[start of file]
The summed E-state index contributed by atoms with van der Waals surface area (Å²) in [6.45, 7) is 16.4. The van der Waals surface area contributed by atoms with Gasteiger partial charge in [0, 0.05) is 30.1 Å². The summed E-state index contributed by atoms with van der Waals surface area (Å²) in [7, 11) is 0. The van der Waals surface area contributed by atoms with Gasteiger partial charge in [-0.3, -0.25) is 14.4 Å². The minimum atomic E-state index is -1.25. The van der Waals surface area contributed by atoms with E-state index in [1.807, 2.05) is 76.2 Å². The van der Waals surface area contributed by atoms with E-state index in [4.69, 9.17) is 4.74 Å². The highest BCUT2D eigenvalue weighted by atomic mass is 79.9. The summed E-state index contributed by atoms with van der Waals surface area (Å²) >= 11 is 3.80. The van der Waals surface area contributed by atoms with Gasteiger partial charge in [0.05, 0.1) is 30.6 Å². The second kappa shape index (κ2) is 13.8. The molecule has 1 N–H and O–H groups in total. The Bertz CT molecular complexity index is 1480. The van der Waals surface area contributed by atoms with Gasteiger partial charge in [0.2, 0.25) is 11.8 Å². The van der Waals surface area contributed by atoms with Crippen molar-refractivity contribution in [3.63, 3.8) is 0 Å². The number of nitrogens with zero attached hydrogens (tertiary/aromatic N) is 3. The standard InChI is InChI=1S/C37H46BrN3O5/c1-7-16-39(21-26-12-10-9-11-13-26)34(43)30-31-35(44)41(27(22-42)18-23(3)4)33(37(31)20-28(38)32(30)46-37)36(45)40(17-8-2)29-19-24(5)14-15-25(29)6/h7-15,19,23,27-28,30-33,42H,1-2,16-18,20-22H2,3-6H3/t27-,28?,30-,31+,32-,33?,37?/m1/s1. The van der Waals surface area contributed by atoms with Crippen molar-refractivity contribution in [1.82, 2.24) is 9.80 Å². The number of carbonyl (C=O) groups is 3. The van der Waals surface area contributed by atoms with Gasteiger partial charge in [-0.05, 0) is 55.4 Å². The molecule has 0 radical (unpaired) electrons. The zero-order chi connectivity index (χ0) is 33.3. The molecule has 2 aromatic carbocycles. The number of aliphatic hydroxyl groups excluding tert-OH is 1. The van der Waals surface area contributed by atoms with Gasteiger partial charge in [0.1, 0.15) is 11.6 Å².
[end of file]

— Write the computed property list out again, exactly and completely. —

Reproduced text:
The summed E-state index contributed by atoms with van der Waals surface area (Å²) in [6.45, 7) is 16.4. The van der Waals surface area contributed by atoms with Gasteiger partial charge in [0, 0.05) is 30.1 Å². The summed E-state index contributed by atoms with van der Waals surface area (Å²) in [7, 11) is 0. The van der Waals surface area contributed by atoms with Gasteiger partial charge in [-0.3, -0.25) is 14.4 Å². The minimum atomic E-state index is -1.25. The van der Waals surface area contributed by atoms with E-state index in [1.807, 2.05) is 76.2 Å². The van der Waals surface area contributed by atoms with E-state index in [4.69, 9.17) is 4.74 Å². The highest BCUT2D eigenvalue weighted by atomic mass is 79.9. The summed E-state index contributed by atoms with van der Waals surface area (Å²) >= 11 is 3.80. The van der Waals surface area contributed by atoms with Gasteiger partial charge in [0.05, 0.1) is 30.6 Å². The second kappa shape index (κ2) is 13.8. The molecule has 1 N–H and O–H groups in total. The Bertz CT molecular complexity index is 1480. The van der Waals surface area contributed by atoms with Gasteiger partial charge in [0.2, 0.25) is 11.8 Å². The van der Waals surface area contributed by atoms with Crippen molar-refractivity contribution in [3.63, 3.8) is 0 Å². The number of nitrogens with zero attached hydrogens (tertiary/aromatic N) is 3. The standard InChI is InChI=1S/C37H46BrN3O5/c1-7-16-39(21-26-12-10-9-11-13-26)34(43)30-31-35(44)41(27(22-42)18-23(3)4)33(37(31)20-28(38)32(30)46-37)36(45)40(17-8-2)29-19-24(5)14-15-25(29)6/h7-15,19,23,27-28,30-33,42H,1-2,16-18,20-22H2,3-6H3/t27-,28?,30-,31+,32-,33?,37?/m1/s1. The van der Waals surface area contributed by atoms with Crippen molar-refractivity contribution in [1.82, 2.24) is 9.80 Å². The number of carbonyl (C=O) groups is 3. The van der Waals surface area contributed by atoms with Gasteiger partial charge in [-0.05, 0) is 55.4 Å². The molecule has 0 radical (unpaired) electrons. The zero-order chi connectivity index (χ0) is 33.3. The molecule has 2 aromatic carbocycles. The number of aliphatic hydroxyl groups excluding tert-OH is 1. The van der Waals surface area contributed by atoms with Gasteiger partial charge in [0.1, 0.15) is 11.6 Å².